How much do actors make? Hollywood's top-paid performers are about 20 percent less maddening than they used to be.
Variety released its latest rundown of star salaries, and they're a bit of a comedown from the runaway pay of the '90s and '00s. In that era, stars like Julia Roberts could get $20 million just for showing up, and Johnny Depp reached a peak with $35 million for a "Pirates of the Caribbean" sequel.
Times have changed, and stars are finding themselves to be relatively unimportant — just like us! "Part of the problem is that costumed superheroes and Jedi knights became the big attraction at movie theaters," says Variety. "The size of a film’s opening weekend no longer hinges on the popularity of the actors who grace its poster. Special effects are the stars these days and the place where studios are spending the bulk of their money."
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How much do actors make now?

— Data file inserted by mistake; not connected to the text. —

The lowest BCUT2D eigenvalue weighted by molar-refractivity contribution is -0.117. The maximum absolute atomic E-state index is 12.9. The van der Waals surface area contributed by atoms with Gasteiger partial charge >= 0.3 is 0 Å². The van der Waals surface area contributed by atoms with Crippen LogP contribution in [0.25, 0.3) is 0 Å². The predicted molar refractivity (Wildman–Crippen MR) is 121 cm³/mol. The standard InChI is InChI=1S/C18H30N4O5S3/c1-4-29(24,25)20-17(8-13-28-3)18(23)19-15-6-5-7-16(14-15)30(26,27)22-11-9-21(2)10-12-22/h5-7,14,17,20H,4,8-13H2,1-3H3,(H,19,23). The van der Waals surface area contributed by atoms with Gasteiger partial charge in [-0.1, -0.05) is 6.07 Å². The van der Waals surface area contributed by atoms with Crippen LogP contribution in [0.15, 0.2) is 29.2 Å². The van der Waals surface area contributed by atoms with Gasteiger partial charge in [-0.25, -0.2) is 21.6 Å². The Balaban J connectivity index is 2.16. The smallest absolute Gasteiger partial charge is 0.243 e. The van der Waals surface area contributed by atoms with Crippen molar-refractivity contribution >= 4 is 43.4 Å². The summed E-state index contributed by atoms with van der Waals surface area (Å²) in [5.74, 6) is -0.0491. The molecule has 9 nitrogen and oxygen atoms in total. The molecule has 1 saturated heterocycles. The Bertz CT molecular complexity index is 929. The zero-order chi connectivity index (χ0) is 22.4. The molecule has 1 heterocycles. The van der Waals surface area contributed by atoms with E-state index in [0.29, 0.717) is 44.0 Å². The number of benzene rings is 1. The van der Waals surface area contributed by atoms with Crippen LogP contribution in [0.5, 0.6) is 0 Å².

But Hollywood's top earners won't exactly go hungry. Daniel Craig occupies the No. 1 slot with $25 million for the next Bond film in 2019, and Dwayne Johnson and Vin Diesel will earn $22 million and $25 million for walking toward the camera away from an exploding car.
The industry's top-earning women include Anne Hathaway, who's getting $15 million for 2020's "Barbie," and Jennifer Lawrence, who got the same for 2018's "Red Sparrow." Sandra Bullock has sufficient clout to pull in $10 million for a mere voiceover role, as she did in 2015's "Minions."
Some surprises: Seth Rogen is pulling in $15 million for his next film, 2019's "Flarsky," while Leonardo DiCaprio is getting "only" $10 million for Quentin Tarantino's 2019 "Once Upon a Time in Hollywood," and Tom Cruise earned between $11 and $13 million for 2017's "The Mummy."
A hopeful note for stars anxiously checking their 401(k)s: They can command a bonus for promoting a film to their social-media followers. Dwayne Johnson tacked $1 million onto his salary for 2020's "Red Notice" to plug it on his Facebook and Twitter feeds.